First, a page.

March 19, 2021
New York City pharmacist Ambar Keluskar, PharmD, was profiled in The New York Times this week for a timely, unique type of pandemic outreach—holding pop-up vaccination events for vulnerable older adults at affordable housing facilities.
Supervisor of the independent Rossi Pharmacy in Brooklyn, Dr Keluskar told the newspaper his neighborhood pharmacy had been offering COVID-19 vaccinations since January. However, demand dwindled by the end of February, leaving the pharmacy with 200 unused doses. He attributed the decrease in vaccine appointments to state regulations limiting who is eligible to receive vaccines at pharmacies (due to verification concerns, younger people with underlying conditions and essential workers are not), as well as the pharmacy’s location, several blocks away from the nearest railway station.
“[Dr.] Keluskar’s pharmacy spent hundreds of dollars on Facebook advertisements to let people know he had available doses. He asked community leaders to spread the word,” the newspaper explained. “Then he decided to try a different way to reach people who may otherwise be overlooked: Instead of waiting for them to come to the pharmacy, he would take his doses to them.”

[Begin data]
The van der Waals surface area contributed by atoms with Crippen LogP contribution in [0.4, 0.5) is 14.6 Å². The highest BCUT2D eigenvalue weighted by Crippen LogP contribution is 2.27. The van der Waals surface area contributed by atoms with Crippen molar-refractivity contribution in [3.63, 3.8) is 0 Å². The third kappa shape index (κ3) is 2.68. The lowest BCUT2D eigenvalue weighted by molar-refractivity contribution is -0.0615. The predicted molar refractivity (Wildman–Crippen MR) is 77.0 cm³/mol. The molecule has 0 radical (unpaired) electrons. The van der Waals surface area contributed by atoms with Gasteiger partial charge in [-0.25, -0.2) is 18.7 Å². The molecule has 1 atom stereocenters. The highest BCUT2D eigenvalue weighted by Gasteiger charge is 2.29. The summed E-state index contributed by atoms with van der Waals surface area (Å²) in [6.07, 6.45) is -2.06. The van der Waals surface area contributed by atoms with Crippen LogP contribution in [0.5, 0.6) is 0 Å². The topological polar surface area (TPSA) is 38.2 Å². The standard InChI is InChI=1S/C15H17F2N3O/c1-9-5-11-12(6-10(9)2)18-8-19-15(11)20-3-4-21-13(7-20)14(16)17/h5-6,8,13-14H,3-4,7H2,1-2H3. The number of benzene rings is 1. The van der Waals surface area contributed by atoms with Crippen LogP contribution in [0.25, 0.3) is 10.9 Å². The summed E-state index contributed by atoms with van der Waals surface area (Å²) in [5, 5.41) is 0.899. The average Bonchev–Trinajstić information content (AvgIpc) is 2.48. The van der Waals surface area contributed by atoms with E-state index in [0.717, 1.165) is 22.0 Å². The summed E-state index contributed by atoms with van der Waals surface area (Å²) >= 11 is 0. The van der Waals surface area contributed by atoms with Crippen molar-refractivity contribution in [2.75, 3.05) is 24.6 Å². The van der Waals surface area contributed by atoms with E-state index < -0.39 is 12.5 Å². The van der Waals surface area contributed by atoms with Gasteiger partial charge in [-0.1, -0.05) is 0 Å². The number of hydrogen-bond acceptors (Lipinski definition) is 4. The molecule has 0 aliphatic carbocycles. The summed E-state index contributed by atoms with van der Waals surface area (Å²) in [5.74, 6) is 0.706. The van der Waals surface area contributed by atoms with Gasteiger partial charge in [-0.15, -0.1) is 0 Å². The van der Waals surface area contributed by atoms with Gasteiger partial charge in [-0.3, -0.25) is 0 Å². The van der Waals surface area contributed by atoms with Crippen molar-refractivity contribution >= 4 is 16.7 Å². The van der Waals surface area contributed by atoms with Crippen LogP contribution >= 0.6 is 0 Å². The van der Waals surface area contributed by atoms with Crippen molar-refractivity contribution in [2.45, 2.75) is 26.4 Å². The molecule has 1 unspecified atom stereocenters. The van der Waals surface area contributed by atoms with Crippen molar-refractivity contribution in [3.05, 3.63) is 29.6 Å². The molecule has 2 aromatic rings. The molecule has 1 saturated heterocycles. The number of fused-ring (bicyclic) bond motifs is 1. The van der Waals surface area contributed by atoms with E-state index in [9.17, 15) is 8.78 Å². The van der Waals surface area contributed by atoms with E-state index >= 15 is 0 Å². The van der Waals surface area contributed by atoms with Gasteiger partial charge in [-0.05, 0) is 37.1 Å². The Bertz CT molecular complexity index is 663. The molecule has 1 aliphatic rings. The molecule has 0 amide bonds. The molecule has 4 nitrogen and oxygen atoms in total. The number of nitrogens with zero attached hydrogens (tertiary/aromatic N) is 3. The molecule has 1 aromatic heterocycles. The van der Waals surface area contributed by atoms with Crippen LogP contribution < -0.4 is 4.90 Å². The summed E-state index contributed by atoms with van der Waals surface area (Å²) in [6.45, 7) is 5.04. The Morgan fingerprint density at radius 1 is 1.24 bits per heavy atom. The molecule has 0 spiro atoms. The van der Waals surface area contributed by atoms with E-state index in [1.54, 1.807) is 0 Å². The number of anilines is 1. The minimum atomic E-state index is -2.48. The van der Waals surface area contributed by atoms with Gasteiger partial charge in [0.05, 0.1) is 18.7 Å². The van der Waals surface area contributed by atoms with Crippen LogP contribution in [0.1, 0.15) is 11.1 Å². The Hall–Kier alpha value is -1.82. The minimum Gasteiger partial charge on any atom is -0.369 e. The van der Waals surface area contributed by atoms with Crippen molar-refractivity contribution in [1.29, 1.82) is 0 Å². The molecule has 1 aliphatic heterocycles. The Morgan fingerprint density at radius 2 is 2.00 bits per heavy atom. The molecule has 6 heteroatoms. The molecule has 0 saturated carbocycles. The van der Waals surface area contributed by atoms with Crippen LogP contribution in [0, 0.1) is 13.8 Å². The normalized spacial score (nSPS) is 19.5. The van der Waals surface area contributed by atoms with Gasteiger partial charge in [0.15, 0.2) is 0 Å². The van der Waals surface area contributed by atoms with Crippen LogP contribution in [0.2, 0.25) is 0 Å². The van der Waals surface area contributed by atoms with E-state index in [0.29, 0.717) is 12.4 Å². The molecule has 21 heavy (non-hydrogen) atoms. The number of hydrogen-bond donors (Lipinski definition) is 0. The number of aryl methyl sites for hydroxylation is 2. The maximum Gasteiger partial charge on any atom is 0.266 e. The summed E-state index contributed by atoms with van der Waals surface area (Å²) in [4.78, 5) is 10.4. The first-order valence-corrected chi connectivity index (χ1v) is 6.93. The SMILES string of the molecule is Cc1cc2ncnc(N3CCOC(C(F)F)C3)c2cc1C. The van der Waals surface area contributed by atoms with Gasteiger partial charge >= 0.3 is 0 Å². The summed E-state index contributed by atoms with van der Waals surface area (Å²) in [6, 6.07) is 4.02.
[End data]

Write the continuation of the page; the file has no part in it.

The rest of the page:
A tip from the office of a state senator led to a pop-up vaccination event at an affordable housing complex for older adults in Brooklyn, where 50 people who were homebound or otherwise struggling to find vaccination appointments were vaccinated. Following that was a similar event at a public housing complex, also in Brooklyn, where more than 150 people were vaccinated. City councilmen have reportedly contacted the pharmacist about conducting more events.
Like many pharmacies, Rossi Pharmacy has taken a financial hit from the vaccination rollout. The article cited investments in equipment, such as a freezer and a portable refrigerator to store vaccines, and many unpaid hours logged by pharmacy staff. At $13 to $28 per shot administered in insurance reimbursement, the pop-up clinics offer a way to make up at least some of the investment. A bigger payoff, however, is protecting the neighborhood, which was hit hard by the pandemic, from further COVID-19 destruction.
The state’s lifting restrictions on pharmacies would help efforts, Dr Keluskar told the newspaper.
“In the meantime,” he added, “we have to do everything we can to stay in the program, and keep providing, keep vaccinating people.”
Zaveri M. This pharmacist had vaccine doses to spare. So he hit the road. The New York Times. March 16, 2021.